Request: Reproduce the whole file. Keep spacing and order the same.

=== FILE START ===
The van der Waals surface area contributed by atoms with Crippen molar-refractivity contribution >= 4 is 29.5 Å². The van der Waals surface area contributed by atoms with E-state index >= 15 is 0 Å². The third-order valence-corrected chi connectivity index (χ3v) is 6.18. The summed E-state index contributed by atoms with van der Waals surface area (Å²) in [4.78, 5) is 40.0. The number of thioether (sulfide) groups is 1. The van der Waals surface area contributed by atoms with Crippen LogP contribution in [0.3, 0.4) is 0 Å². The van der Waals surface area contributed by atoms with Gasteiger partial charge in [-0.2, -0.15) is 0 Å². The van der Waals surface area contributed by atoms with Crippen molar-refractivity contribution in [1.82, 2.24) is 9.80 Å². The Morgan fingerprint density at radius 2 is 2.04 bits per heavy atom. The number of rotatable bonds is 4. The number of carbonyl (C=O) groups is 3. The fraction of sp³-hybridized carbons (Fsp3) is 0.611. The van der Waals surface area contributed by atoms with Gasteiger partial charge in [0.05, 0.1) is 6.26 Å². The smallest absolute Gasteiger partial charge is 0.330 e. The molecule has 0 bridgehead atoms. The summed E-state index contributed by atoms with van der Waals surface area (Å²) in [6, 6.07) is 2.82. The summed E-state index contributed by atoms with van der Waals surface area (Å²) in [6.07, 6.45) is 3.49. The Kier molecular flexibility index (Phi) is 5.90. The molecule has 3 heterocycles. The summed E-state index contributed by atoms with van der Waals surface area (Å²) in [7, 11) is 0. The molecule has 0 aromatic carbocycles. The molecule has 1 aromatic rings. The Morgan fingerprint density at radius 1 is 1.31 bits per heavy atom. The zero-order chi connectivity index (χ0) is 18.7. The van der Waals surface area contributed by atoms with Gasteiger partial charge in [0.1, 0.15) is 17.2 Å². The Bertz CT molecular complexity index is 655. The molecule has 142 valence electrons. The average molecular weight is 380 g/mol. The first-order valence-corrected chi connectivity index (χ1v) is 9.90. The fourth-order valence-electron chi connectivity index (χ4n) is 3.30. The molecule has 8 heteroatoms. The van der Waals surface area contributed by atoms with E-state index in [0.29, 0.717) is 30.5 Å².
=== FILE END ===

The van der Waals surface area contributed by atoms with Crippen molar-refractivity contribution >= 4 is 29.5 Å². The van der Waals surface area contributed by atoms with E-state index >= 15 is 0 Å². The third-order valence-corrected chi connectivity index (χ3v) is 6.18. The summed E-state index contributed by atoms with van der Waals surface area (Å²) in [4.78, 5) is 40.0. The number of thioether (sulfide) groups is 1. The van der Waals surface area contributed by atoms with Crippen LogP contribution in [0.3, 0.4) is 0 Å². The van der Waals surface area contributed by atoms with Gasteiger partial charge in [-0.2, -0.15) is 0 Å². The van der Waals surface area contributed by atoms with Crippen molar-refractivity contribution in [1.82, 2.24) is 9.80 Å². The Morgan fingerprint density at radius 2 is 2.04 bits per heavy atom. The number of rotatable bonds is 4. The number of carbonyl (C=O) groups is 3. The fraction of sp³-hybridized carbons (Fsp3) is 0.611. The van der Waals surface area contributed by atoms with Gasteiger partial charge in [0.05, 0.1) is 6.26 Å². The smallest absolute Gasteiger partial charge is 0.330 e. The molecule has 0 bridgehead atoms. The summed E-state index contributed by atoms with van der Waals surface area (Å²) in [6, 6.07) is 2.82. The summed E-state index contributed by atoms with van der Waals surface area (Å²) in [6.07, 6.45) is 3.49. The Kier molecular flexibility index (Phi) is 5.90. The molecule has 3 heterocycles. The summed E-state index contributed by atoms with van der Waals surface area (Å²) in [7, 11) is 0. The molecule has 0 aromatic carbocycles. The molecule has 1 aromatic rings. The Morgan fingerprint density at radius 1 is 1.31 bits per heavy atom. The zero-order chi connectivity index (χ0) is 18.7. The van der Waals surface area contributed by atoms with Gasteiger partial charge in [0.1, 0.15) is 17.2 Å². The Bertz CT molecular complexity index is 655. The molecule has 142 valence electrons. The average molecular weight is 380 g/mol. The first-order valence-corrected chi connectivity index (χ1v) is 9.90. The fourth-order valence-electron chi connectivity index (χ4n) is 3.30. The molecule has 8 heteroatoms. The van der Waals surface area contributed by atoms with E-state index in [0.29, 0.717) is 30.5 Å².